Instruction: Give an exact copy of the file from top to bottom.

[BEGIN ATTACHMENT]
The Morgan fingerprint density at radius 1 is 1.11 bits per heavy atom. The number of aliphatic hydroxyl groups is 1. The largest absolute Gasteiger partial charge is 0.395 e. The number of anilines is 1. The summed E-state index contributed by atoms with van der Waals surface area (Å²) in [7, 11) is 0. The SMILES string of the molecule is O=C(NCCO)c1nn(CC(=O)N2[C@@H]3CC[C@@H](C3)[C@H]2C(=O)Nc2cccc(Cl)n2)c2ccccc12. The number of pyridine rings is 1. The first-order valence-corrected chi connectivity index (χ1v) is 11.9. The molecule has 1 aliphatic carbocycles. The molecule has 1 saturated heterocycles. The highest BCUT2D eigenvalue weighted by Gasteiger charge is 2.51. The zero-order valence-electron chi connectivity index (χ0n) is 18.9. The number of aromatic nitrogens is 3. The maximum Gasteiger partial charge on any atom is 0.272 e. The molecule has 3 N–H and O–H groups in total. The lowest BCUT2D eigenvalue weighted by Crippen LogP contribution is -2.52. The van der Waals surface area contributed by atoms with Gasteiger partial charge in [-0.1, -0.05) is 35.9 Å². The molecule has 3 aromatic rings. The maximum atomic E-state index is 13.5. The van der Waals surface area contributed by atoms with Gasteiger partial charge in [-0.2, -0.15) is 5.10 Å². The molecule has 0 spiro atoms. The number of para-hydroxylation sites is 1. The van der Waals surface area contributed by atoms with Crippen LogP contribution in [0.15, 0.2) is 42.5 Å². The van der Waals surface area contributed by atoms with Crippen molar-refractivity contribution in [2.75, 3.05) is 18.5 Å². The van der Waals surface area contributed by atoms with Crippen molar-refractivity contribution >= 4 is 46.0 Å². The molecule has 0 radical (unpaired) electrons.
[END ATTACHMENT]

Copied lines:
The Morgan fingerprint density at radius 1 is 1.11 bits per heavy atom. The number of aliphatic hydroxyl groups is 1. The largest absolute Gasteiger partial charge is 0.395 e. The number of anilines is 1. The summed E-state index contributed by atoms with van der Waals surface area (Å²) in [7, 11) is 0. The SMILES string of the molecule is O=C(NCCO)c1nn(CC(=O)N2[C@@H]3CC[C@@H](C3)[C@H]2C(=O)Nc2cccc(Cl)n2)c2ccccc12. The number of pyridine rings is 1. The first-order valence-corrected chi connectivity index (χ1v) is 11.9. The molecule has 1 aliphatic carbocycles. The molecule has 1 saturated heterocycles. The highest BCUT2D eigenvalue weighted by Gasteiger charge is 2.51. The zero-order valence-electron chi connectivity index (χ0n) is 18.9. The number of aromatic nitrogens is 3. The maximum Gasteiger partial charge on any atom is 0.272 e. The molecule has 3 N–H and O–H groups in total. The lowest BCUT2D eigenvalue weighted by Crippen LogP contribution is -2.52. The van der Waals surface area contributed by atoms with Gasteiger partial charge in [-0.1, -0.05) is 35.9 Å². The molecule has 3 aromatic rings. The maximum atomic E-state index is 13.5. The van der Waals surface area contributed by atoms with Gasteiger partial charge in [-0.2, -0.15) is 5.10 Å². The molecule has 0 spiro atoms. The number of para-hydroxylation sites is 1. The van der Waals surface area contributed by atoms with Crippen LogP contribution in [0.15, 0.2) is 42.5 Å². The van der Waals surface area contributed by atoms with Crippen molar-refractivity contribution in [2.75, 3.05) is 18.5 Å². The van der Waals surface area contributed by atoms with Crippen molar-refractivity contribution >= 4 is 46.0 Å². The molecule has 0 radical (unpaired) electrons.